Or just salad, as it's called in Israel. For years of my childhood I was confounded that Americans seemed to call lettuce-based salad, "salad," even with nary a tomato or cuke in sight. (Israelis call that "lettuce salad.") I was similarly perplexed by pico de gallo being presented as a "relish" and not a salad, when it was clearly the closest North American relation to what I regarded as the Platonic form thereof.
Israeli salad, as it's been dubbed, is an essential accompaniment to any and all meals in Israel. It can be the basis of dinner but also, very much so, breakfast. A scoop next to your hot lunch is standard. If all you have in the house is eggs, cottage cheese, a cucumber and a tomato, you have a square meal and yihiyeh beseder--everything will be okay.
Israeli salad is best made in small quantities and eaten right away. Back in the era when I used my kitchen for book storage, my grandma wrote down for me exactly how she made salad (twice a day), with half a tomato and half a cucumber (the question mark in the recipe is a bit of red onion?, on which see below).
Essentials Elements + Variations
As with most elemental foods, there are differing opinions on what constitutes the ideal form. Everyone agrees that the basis of the salad is tomatoes and cucumbers, in approximately a 1:1 ratio, finely diced into little cubes. The dressing is olive oil, lemon juice, salt and pepper and that's it, always.
Where the differences come in are with the optional additions. Many people add finely diced red or white onion. Some people add a little diced bell pepper. My grandma always added a few leaves of chopped green lettuce, though this is a less common twist, as are scallions, which my mom liked to add. Some people omit parsley, but don't be those people, okay?
How to pick tomatoes + cucumbers for Israeli salad
For Israeli salad, you want small, flavorful, crunchy Persian cucumbers, not the bland English kind with huge seeds. For years and years these were difficult to find in the US, but now many supermarkets carry them--even my local Costco does, but this might be specific to my heavily Jewish/Israeli/Persian neighborhood.
Now we come to tomatoes. Always err on the side of taste. If all you have locally or in season are giant slicing tomatoes, go with those above imports. If you have a choice, though, I recommend using small to medium-sized tomatoes, such as tomatoes on the vine or Roma. Cherry tomatoes can't be easily sliced and larger tomatoes are messy to dice. Ideally, you want to use the tomatoes while their skins are taught. If they've started to soften, well, they're perfect for shakshuka.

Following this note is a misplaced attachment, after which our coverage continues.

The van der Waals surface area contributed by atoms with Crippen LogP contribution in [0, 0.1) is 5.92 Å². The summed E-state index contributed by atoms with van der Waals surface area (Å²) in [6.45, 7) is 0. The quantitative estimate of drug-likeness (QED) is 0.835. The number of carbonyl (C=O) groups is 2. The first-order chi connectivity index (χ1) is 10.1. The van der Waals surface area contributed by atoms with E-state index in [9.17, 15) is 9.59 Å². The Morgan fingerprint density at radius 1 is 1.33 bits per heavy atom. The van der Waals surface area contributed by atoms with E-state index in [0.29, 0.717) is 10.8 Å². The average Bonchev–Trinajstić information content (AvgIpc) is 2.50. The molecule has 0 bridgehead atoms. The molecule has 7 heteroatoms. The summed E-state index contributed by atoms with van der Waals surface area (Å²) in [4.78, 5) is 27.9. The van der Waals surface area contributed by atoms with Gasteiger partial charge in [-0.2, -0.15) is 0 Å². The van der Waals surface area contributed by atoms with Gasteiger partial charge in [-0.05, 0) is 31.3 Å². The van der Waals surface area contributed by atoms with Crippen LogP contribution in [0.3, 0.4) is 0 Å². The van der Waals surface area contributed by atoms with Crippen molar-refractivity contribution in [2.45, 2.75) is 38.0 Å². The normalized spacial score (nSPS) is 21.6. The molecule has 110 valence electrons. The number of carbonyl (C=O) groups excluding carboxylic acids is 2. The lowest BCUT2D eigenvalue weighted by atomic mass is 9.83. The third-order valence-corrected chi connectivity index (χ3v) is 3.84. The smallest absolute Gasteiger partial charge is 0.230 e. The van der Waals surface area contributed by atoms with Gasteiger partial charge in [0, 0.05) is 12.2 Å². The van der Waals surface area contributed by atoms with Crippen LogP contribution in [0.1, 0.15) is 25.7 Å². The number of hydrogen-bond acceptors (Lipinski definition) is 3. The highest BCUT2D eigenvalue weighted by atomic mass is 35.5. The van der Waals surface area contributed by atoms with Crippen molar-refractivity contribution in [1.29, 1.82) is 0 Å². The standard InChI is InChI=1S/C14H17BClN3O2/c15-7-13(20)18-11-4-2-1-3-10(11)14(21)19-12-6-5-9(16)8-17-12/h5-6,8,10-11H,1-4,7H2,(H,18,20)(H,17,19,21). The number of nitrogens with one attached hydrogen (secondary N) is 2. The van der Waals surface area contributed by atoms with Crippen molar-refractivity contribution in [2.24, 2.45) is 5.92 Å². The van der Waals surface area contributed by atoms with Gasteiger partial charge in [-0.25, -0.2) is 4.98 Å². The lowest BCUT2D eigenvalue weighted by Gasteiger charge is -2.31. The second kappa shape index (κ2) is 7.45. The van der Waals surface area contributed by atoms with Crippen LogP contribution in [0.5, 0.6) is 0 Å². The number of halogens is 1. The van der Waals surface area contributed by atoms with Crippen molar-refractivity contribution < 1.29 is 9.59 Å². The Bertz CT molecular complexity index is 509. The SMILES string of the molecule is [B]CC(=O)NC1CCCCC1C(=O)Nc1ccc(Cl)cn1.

Also, some self-knowledge to hold in your awareness as you pick out tomatoes: there are two kinds of the people--those who think the tomato seeds left at the bottom of the salad are the best part, and those who try to avoid the dank horror of salad juice. Let's just say that if you fall into the latter category, you'll prefer smaller, less voluptuous tomatoes.
How to dice vegetables for Israeli Salad
To get a nice, fine dice on your tomato, cut it in half with a small serrated knife. Place the slice flat-side down on your cutting board and carefully, without too much pressure, cut the tomato into even slices of about 1cm (a bit smaller than ½"). Then, turn the tomato 90 degrees and slice at the same intervals, forming small cubes of tomato. You can discard the stem pieces if you like.
Cukes are low-maintenance beings, amenable to slicing. Slice them in half crosswise, across the middle, then cut them in half again lengthwise. Place the flat side down on the cutting board and slice each cucumber piece into three strips lengthwise. Then, slice width-wise at even intervals.
All that's left to do is dice any additions, squeeze half a lemon over the salad bowl, pour a glug of good-quality olive oil, salt generously and add pepper to your liking, and you're practically sitting in your savta's kitchen, hot Mediterranean breezes wafting in (if also possibly jukim).
Israeli Salad (parve)
- 1 medium-sized tomato
- 1 Persian cucumber
- handful flat-leaf parsley - optional, but recommended
- 1-2 Tbsp extra-virgin olive oil - the more flavorful, the better
- ½ lemon
- 1 tsp salt - to taste
- several turns black pepper, freshly ground - to taste
- Dice the tomato into small, even cubes of a bit under ½" (or 1 cm).
- Dice the cucumber into the same size cubes as the tomato.
- Finely dice the parsley, if using, as well as any other additions (see notes).
- Dress the salad with freshly-squeezed juice from half a lemon, olive oil, salt, and pepper. Toss to coat all the vegetables, and serve immediately.